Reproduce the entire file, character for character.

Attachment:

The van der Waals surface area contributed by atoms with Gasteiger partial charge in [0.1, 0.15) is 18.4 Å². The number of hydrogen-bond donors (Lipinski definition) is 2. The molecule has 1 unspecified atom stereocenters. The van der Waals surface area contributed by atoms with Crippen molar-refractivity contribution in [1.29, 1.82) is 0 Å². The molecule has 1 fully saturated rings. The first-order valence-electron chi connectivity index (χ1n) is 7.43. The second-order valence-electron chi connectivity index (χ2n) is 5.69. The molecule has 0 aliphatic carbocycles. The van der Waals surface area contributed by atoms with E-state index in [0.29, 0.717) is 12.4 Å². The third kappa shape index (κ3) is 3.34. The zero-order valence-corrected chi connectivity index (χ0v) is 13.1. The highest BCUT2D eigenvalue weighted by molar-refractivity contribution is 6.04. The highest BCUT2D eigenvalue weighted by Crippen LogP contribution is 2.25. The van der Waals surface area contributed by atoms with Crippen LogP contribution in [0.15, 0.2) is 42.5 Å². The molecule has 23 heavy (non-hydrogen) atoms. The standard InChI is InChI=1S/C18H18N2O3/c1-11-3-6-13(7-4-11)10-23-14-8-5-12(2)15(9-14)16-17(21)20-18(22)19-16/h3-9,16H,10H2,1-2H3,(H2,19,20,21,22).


The van der Waals surface area contributed by atoms with Gasteiger partial charge in [0.1, 0.15) is 18.4 Å². The number of hydrogen-bond donors (Lipinski definition) is 2. The molecule has 1 unspecified atom stereocenters. The van der Waals surface area contributed by atoms with Crippen molar-refractivity contribution in [1.29, 1.82) is 0 Å². The molecule has 1 fully saturated rings. The first-order valence-electron chi connectivity index (χ1n) is 7.43. The second-order valence-electron chi connectivity index (χ2n) is 5.69. The molecule has 0 aliphatic carbocycles. The van der Waals surface area contributed by atoms with E-state index in [0.29, 0.717) is 12.4 Å². The third kappa shape index (κ3) is 3.34. The zero-order valence-corrected chi connectivity index (χ0v) is 13.1. The highest BCUT2D eigenvalue weighted by molar-refractivity contribution is 6.04. The highest BCUT2D eigenvalue weighted by Crippen LogP contribution is 2.25. The van der Waals surface area contributed by atoms with Crippen LogP contribution in [0.15, 0.2) is 42.5 Å². The molecule has 23 heavy (non-hydrogen) atoms. The standard InChI is InChI=1S/C18H18N2O3/c1-11-3-6-13(7-4-11)10-23-14-8-5-12(2)15(9-14)16-17(21)20-18(22)19-16/h3-9,16H,10H2,1-2H3,(H2,19,20,21,22).